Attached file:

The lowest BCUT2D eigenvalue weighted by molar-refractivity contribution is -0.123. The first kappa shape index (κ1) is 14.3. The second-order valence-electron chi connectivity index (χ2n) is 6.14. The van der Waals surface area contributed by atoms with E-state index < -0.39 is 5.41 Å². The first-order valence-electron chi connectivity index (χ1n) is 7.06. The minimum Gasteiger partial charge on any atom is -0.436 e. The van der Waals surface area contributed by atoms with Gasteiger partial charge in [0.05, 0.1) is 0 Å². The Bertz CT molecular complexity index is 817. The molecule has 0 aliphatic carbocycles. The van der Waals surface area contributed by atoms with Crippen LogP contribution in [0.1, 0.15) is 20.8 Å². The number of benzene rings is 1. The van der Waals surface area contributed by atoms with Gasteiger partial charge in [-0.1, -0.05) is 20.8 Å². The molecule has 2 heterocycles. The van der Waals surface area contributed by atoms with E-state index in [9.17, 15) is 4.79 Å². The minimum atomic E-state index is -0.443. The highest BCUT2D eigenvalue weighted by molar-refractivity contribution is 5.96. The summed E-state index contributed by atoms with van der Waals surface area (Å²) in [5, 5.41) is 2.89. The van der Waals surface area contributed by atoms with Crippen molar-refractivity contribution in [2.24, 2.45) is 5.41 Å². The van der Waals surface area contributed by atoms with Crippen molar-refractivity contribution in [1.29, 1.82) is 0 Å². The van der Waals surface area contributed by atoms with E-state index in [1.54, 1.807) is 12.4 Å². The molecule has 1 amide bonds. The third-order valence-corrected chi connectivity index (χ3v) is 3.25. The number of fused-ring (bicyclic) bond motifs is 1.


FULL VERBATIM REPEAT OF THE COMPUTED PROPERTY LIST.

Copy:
The lowest BCUT2D eigenvalue weighted by molar-refractivity contribution is -0.123. The first kappa shape index (κ1) is 14.3. The second-order valence-electron chi connectivity index (χ2n) is 6.14. The van der Waals surface area contributed by atoms with E-state index < -0.39 is 5.41 Å². The first-order valence-electron chi connectivity index (χ1n) is 7.06. The minimum Gasteiger partial charge on any atom is -0.436 e. The van der Waals surface area contributed by atoms with Gasteiger partial charge in [0.05, 0.1) is 0 Å². The Bertz CT molecular complexity index is 817. The molecule has 0 aliphatic carbocycles. The van der Waals surface area contributed by atoms with Crippen LogP contribution in [0.1, 0.15) is 20.8 Å². The number of benzene rings is 1. The van der Waals surface area contributed by atoms with Gasteiger partial charge in [-0.1, -0.05) is 20.8 Å². The molecule has 2 heterocycles. The van der Waals surface area contributed by atoms with E-state index in [9.17, 15) is 4.79 Å². The minimum atomic E-state index is -0.443. The highest BCUT2D eigenvalue weighted by molar-refractivity contribution is 5.96. The summed E-state index contributed by atoms with van der Waals surface area (Å²) in [5, 5.41) is 2.89. The van der Waals surface area contributed by atoms with Crippen molar-refractivity contribution in [2.24, 2.45) is 5.41 Å². The van der Waals surface area contributed by atoms with Crippen molar-refractivity contribution in [1.29, 1.82) is 0 Å². The van der Waals surface area contributed by atoms with E-state index in [1.54, 1.807) is 12.4 Å². The molecule has 1 amide bonds. The third-order valence-corrected chi connectivity index (χ3v) is 3.25. The number of fused-ring (bicyclic) bond motifs is 1.